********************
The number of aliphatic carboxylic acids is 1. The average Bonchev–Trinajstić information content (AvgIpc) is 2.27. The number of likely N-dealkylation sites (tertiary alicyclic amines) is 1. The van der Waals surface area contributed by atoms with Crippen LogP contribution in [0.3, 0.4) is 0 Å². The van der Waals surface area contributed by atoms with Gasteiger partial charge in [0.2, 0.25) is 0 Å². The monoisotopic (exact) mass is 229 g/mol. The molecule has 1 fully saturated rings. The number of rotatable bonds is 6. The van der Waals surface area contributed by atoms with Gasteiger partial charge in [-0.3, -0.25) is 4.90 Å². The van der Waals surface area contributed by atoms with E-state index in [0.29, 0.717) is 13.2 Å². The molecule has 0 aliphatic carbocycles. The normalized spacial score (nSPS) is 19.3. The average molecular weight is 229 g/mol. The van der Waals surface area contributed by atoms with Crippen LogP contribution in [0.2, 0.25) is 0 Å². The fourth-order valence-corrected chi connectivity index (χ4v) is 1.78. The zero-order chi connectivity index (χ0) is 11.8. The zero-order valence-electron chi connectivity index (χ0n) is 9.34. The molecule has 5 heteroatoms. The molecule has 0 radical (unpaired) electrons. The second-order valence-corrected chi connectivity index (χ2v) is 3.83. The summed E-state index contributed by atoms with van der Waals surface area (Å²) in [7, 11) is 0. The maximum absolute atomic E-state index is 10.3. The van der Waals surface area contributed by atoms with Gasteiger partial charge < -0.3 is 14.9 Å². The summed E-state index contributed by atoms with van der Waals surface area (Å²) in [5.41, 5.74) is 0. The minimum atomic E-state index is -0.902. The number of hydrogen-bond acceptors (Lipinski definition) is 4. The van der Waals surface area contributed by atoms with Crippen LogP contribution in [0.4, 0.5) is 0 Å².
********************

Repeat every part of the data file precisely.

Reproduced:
The number of aliphatic carboxylic acids is 1. The average Bonchev–Trinajstić information content (AvgIpc) is 2.27. The number of likely N-dealkylation sites (tertiary alicyclic amines) is 1. The van der Waals surface area contributed by atoms with Crippen LogP contribution in [0.3, 0.4) is 0 Å². The van der Waals surface area contributed by atoms with Gasteiger partial charge in [0.2, 0.25) is 0 Å². The monoisotopic (exact) mass is 229 g/mol. The molecule has 1 fully saturated rings. The number of rotatable bonds is 6. The van der Waals surface area contributed by atoms with Gasteiger partial charge in [-0.3, -0.25) is 4.90 Å². The van der Waals surface area contributed by atoms with E-state index in [0.29, 0.717) is 13.2 Å². The molecule has 0 aliphatic carbocycles. The normalized spacial score (nSPS) is 19.3. The average molecular weight is 229 g/mol. The van der Waals surface area contributed by atoms with Crippen LogP contribution in [0.2, 0.25) is 0 Å². The fourth-order valence-corrected chi connectivity index (χ4v) is 1.78. The zero-order chi connectivity index (χ0) is 11.8. The zero-order valence-electron chi connectivity index (χ0n) is 9.34. The molecule has 5 heteroatoms. The molecule has 0 radical (unpaired) electrons. The second-order valence-corrected chi connectivity index (χ2v) is 3.83. The summed E-state index contributed by atoms with van der Waals surface area (Å²) in [7, 11) is 0. The maximum absolute atomic E-state index is 10.3. The van der Waals surface area contributed by atoms with Gasteiger partial charge < -0.3 is 14.9 Å². The summed E-state index contributed by atoms with van der Waals surface area (Å²) in [5.41, 5.74) is 0. The minimum atomic E-state index is -0.902. The number of hydrogen-bond acceptors (Lipinski definition) is 4. The van der Waals surface area contributed by atoms with Crippen LogP contribution in [0.4, 0.5) is 0 Å².